Software industry is characterized by changes-rapid changes. New technologies get introduced on regular basis. It is also characterized by technologies getting morphed and present themselves in new avatar or get re-purposed.
Take example of object databases. Back in 1980, objects database management systems(ODBMS) were considered serious contenders to relational alternatives. They out-performed RDBMSes in many situations. It allowed application developers think in terms of objects end-to-end, without any impedance mismatch. They alleviate costly joins processing and provide consistent persistence. Many companies existed and still exist even today. I used to work one such company called Versant. In fact, before that, I worked for another company called MediaDB which was based on ODBMS, but was built and optimized for storing multi-media objects. Versant, was and is general purpose ODBMS like Objectivity, O2, Poet, GemStone, etc.
ODBMSes built their businesses by providing data management solutions for complex application having complex object graphs and need to treat them end-to-end that way. ODBMSes became prevalent in niche market and were never able to make to big league for variety of reasons. They often struggled to justify their existence. Then came two waves of technologies which made them relevant once again. One of them is NoSQL wave. And the other is Cloud wave.
With proliferation of Internet and web based applications, need of managing unstructured data became need of the hour. Big data analytics added further spice to how data from variety of sources is treated, managed. SQL was no more perfect for such applications, hence many open source initiatives brought NoSQL movement and came up with data stores with based on non-relational concepts. ODBMS vendors quietly watched this revolution. ODBMSes were the first NoSQL databases. As NoSQL databases became more prevalent, ODBMS vendors meta-morphed themselves and requisitioned to ride on NoSQL movement. Look at Versant’s website to see the case in point. They, of course, got acquired by Actian recently. But this re-positioning of Versant began much before acquisition, via technologies such as Versant JPA.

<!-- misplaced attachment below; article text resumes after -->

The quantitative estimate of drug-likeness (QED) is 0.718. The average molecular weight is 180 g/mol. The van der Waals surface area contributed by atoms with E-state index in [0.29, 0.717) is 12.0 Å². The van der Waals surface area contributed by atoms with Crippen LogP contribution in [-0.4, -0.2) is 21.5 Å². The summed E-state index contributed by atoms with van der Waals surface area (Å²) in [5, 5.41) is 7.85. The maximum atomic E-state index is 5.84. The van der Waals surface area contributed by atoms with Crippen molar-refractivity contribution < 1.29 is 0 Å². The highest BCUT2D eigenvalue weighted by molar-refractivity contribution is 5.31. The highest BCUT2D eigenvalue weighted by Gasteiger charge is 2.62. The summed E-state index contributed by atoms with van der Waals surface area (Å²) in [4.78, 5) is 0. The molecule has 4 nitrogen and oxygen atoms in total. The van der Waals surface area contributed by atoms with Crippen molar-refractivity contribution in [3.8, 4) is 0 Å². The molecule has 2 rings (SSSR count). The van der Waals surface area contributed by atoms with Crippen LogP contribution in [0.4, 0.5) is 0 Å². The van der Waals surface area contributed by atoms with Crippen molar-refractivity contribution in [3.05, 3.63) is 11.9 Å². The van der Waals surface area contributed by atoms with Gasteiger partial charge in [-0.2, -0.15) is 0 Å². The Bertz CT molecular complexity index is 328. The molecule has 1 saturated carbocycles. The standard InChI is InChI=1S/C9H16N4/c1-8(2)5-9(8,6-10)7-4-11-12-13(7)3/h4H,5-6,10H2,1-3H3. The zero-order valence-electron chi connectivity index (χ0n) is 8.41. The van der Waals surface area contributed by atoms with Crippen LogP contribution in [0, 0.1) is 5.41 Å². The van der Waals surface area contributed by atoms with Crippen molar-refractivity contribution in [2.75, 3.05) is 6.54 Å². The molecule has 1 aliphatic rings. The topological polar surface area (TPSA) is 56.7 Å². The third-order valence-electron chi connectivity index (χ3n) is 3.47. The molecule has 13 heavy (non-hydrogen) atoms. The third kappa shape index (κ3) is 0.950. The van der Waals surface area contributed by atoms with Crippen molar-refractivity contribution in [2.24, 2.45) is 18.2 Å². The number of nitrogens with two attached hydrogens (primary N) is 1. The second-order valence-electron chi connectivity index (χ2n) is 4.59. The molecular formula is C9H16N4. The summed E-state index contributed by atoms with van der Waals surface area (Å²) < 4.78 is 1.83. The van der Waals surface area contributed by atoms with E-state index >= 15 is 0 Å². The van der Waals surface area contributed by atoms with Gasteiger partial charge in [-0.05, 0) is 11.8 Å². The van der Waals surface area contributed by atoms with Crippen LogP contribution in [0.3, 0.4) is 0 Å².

With proliferation of cloud and wider adoption of cloud, along with new age applications such as big data analytics, ODBMSes are well positioned to apply themselves to these needs and to the scale of cloud. Many cloud vendors do provide object storage capabilities such as Amazon/AWS S3 or even open source Object Storage initiatives such as Ceph or Swift which are can be used with OpenStack or CloudStack. But they are not ODBMSes. They are raw object storage mechanisms and very useful. To cater the needs of second wave, ODBMSes have started to position themselves for cloud. Cloud computing means scale, high volumes, distributed databases, and typical applications are analytical in nature than more of transactional. For ODBMSes, there are few facets of cloud database which needs to be still taken care of such as Database as a Service(DBaaS), high availability(HA) from cloud ecosystem perspective. We will see these gaps from cloud support perspective, being addressed in coming years.